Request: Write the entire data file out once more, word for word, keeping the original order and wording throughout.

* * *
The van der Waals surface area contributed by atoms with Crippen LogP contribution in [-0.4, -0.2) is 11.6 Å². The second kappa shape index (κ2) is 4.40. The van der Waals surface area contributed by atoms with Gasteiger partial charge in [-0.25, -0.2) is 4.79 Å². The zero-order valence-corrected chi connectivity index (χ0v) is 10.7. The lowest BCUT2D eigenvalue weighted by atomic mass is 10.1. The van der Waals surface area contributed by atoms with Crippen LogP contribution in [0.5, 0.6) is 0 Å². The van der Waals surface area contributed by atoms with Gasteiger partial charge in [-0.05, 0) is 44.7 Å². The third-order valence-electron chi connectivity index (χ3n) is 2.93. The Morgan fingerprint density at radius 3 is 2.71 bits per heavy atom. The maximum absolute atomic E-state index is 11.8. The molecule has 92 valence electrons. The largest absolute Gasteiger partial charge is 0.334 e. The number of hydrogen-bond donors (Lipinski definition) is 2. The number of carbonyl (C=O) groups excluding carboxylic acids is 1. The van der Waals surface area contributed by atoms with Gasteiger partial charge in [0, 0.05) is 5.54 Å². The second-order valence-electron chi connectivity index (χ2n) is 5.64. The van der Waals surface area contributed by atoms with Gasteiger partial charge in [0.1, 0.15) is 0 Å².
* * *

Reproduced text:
The van der Waals surface area contributed by atoms with Crippen LogP contribution in [-0.4, -0.2) is 11.6 Å². The second kappa shape index (κ2) is 4.40. The van der Waals surface area contributed by atoms with Gasteiger partial charge in [-0.25, -0.2) is 4.79 Å². The zero-order valence-corrected chi connectivity index (χ0v) is 10.7. The lowest BCUT2D eigenvalue weighted by atomic mass is 10.1. The van der Waals surface area contributed by atoms with Crippen LogP contribution in [0.5, 0.6) is 0 Å². The van der Waals surface area contributed by atoms with Gasteiger partial charge in [-0.05, 0) is 44.7 Å². The third-order valence-electron chi connectivity index (χ3n) is 2.93. The Morgan fingerprint density at radius 3 is 2.71 bits per heavy atom. The maximum absolute atomic E-state index is 11.8. The molecule has 92 valence electrons. The largest absolute Gasteiger partial charge is 0.334 e. The number of hydrogen-bond donors (Lipinski definition) is 2. The number of carbonyl (C=O) groups excluding carboxylic acids is 1. The van der Waals surface area contributed by atoms with Gasteiger partial charge in [0, 0.05) is 5.54 Å². The second-order valence-electron chi connectivity index (χ2n) is 5.64. The van der Waals surface area contributed by atoms with Gasteiger partial charge in [0.1, 0.15) is 0 Å².